FORT BRAGG, North Carolina, March 29, 2014—The Army promoted Sergeant Justin Richmond to Sgt. 1st Class on Wednesday after military doctors diagnosed him with a severe case of obsessive-compulsive disorder.
Eric Swenson, Richmond’s battalion sergeant major, said that Sgt. 1st Class Richmond’s attention to detail was a key part of the decision.
“As we draw down from two major wars, we need NCOs who can begin to focus more on uniform appearance,” Swenson said. “Combat is all well and good, but a properly garrisoned Army must be neat and tidy.”
“We have confidence that Sgt. 1st Class Richmond’s condition will give him the ability to spot uniform wear violations quickly. It’s really the most OCD soldier I’ve seen in a long time. He’ll be an outstanding senior NCO.”
“I’m stunned. I never thought of myself as a senior leader,” remarked the newly minted E7 as he adjusted his chest rank for the 11th time. “But then again, I don't consider myself mentally ill. I just can’t ignore egregious deviations from standards.”
Richmond corrected his commander’s uniform no less than four times during the promotion ceremony. Swenson said that with that kind of moxy, he thinks Richmond could be on the fast track to sergeant major.
“He’s got 19 patrol caps, for God’s sake,” the sergeant major said.
Richmond says he just hasn't found one that has a front seam exactly in the middle.
Promotions based entirely on medical conditions are extremely rare, and Richmond’s promotion was the first since World War II that an enlisted soldier moved up two grades.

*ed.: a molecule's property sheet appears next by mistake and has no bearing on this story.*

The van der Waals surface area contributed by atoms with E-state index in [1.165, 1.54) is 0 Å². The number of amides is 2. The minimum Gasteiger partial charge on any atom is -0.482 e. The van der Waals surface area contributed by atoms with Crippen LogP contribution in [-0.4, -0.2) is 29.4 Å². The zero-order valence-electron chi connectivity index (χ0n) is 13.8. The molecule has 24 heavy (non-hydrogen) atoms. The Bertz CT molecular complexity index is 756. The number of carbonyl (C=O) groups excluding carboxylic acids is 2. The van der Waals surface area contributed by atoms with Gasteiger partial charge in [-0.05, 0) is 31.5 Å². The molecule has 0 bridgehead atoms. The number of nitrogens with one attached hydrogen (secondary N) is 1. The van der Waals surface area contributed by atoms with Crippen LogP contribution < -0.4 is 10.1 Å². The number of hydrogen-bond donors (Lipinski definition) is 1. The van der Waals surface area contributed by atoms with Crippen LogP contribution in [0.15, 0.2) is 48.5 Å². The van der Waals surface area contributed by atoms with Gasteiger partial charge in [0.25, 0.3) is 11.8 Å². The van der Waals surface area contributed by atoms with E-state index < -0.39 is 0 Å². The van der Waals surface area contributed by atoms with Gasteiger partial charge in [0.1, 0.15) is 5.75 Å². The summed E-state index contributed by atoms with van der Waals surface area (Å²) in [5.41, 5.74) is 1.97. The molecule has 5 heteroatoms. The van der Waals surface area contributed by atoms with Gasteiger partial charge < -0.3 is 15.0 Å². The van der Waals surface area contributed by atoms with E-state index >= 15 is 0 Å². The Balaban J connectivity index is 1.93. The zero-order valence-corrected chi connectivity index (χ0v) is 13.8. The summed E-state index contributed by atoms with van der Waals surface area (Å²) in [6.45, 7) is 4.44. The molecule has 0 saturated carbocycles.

The doctor who examined and diagnosed Richmond would not comment on his case precisely, but indicated that a theoretical case of OCD that was excessive would probably give a patient extreme sensitivity to regulation violations.
“We just need to marry up his compulsivity to the exact regulations in AR 670-1,” said Master Sgt. Gail Brice. “That’s really all there is to excelling as an E8 in this Army nowadays.”
"There is a fine line between mental instability and the kind of vigilance over a soldier's presentation we need in the Army," added Brice.
Others aren’t convinced. First Lt. Joseph Samudio thinks there is more to leadership than merely pointing out variations from appearance standards.
“What about combat tasks? Decisions making? Judgment? There are 100 things more important than uniform wear,” said Samudio.
Staff Sgt. David Swittingham, Richmond’s former squad leader, echoed those sentiments, saying that he wanted a leader who understood the individual needs of his soldiers, and could customize training to meet the needs of the soldier and the needs of the Army.
Richmond promptly ordered Swittingham to do push ups.
(Photo altered, original by SSG Michael Zuk)